Crushed Paper Cups on the Ground… Thing of Past with UA Product?

UltraAspire President Bryce Thatcher shows the UA Cup

The clang of a cowbell and a distant cheer is often the first sign a runner is approaching an aid station. A long trail of scattered cups is usually the last thing a runner sees when leaving.

While volunteers do a great job of picking up after athletes, hauling cups in and out of aid stations becomes a chore when miles from the nearest road. It’s also wasteful to use cups once and throw them away.

UltraAspire, a company that makes hydration products, now offers an alternative for race organizers.

The brand’s soft plastic UA Cup folds down to nearly nothing, weighs just 0.3 ounces, and it can be reused and stuffed in a tiny pocket.

“They create less litter and work for remote aid stations,” said Bryce Thatcher, president of the company.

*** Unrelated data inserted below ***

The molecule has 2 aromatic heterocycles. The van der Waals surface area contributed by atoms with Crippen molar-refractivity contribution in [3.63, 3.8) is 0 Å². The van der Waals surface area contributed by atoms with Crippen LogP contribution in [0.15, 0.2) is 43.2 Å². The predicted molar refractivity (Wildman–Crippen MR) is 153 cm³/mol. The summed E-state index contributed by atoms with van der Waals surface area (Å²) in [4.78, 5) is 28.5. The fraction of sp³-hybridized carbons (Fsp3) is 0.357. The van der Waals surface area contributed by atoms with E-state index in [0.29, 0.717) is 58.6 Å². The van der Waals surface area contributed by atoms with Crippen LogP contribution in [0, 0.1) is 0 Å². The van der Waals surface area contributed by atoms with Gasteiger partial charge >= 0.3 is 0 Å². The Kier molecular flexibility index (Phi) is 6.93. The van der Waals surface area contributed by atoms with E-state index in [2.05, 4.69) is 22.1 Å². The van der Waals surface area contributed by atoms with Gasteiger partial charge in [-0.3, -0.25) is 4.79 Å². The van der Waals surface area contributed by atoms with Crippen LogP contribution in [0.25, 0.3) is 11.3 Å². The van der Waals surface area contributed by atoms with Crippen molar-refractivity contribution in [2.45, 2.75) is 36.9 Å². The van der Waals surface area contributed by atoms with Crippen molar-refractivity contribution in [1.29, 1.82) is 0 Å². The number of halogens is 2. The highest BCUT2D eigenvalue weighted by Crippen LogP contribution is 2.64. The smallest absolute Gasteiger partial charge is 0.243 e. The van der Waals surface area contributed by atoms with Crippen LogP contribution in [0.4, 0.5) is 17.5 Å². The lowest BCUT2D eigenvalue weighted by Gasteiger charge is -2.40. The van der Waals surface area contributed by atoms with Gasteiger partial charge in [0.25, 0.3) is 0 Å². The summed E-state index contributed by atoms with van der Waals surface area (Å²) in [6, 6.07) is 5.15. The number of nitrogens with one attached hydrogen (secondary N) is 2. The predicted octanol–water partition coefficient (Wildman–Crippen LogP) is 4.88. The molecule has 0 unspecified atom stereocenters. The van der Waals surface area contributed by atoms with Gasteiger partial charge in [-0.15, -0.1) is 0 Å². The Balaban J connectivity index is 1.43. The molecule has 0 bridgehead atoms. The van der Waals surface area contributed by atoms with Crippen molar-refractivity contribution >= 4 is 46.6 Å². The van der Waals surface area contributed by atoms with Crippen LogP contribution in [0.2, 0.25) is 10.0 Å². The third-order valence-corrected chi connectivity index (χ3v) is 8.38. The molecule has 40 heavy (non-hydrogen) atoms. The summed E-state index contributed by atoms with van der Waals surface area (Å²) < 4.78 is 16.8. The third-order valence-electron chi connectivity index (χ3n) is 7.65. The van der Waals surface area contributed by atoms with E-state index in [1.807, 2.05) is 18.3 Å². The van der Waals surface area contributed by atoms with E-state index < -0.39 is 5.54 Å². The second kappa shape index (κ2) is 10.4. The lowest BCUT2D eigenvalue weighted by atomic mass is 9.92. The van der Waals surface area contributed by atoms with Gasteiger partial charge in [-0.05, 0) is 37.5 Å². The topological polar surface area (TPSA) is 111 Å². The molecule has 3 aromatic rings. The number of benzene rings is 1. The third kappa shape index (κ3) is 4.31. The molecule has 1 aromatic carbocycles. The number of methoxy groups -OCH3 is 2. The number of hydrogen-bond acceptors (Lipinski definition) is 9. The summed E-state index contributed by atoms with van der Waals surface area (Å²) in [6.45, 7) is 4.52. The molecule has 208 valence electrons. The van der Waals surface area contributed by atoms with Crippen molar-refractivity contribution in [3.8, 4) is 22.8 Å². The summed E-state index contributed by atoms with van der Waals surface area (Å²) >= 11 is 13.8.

The UA Cup is easy to hold and use even though it is very soft

According to UltarAspire, a marathon with 5,000 runners uses 55,000 paper cups during an event. That’s a lot of waste.

At $6, the UA Cup is a small investment but still a lot more than the cost of a few paper cups. It holds six ounces of liquid.

The UA Cup is soft in the hand and very pliable, more of a pouch than a cup. It is easy to drink from and has a small plastic nob on the rim to help the user keep a grip on the otherwise mushy vessel.

It also features approximate volume markings, presumptively for adding drink mix on the go.

The UA Cup folds down to a tiny bit of material

The theory is that each runner in an event would carry a UA Cup. Using the cup requires runners to actually stop to fill and then drink.

We can see this scenario being unpopular with competitive runners who need to “grab and go” with pre-filled cups.

But on longer races like ultra runs the UA option could have more acceptance or appeal.

—Sean McCoy

The UltraAspire UA Cup

Sean McCoy

Editorial Director Sean McCoy is a life-long outdoorsman who grew up hunting and fishing central Wisconsin forests and lakes. He joined GearJunkie after a 10-year stint as a newspaperman in the Caribbean, where he learned sailing and wooden-boat repair. Based in GearJunkie's Denver office, McCoy is an avid trail runner, camper, hunter, angler, mountain biker, skier, and beer tester.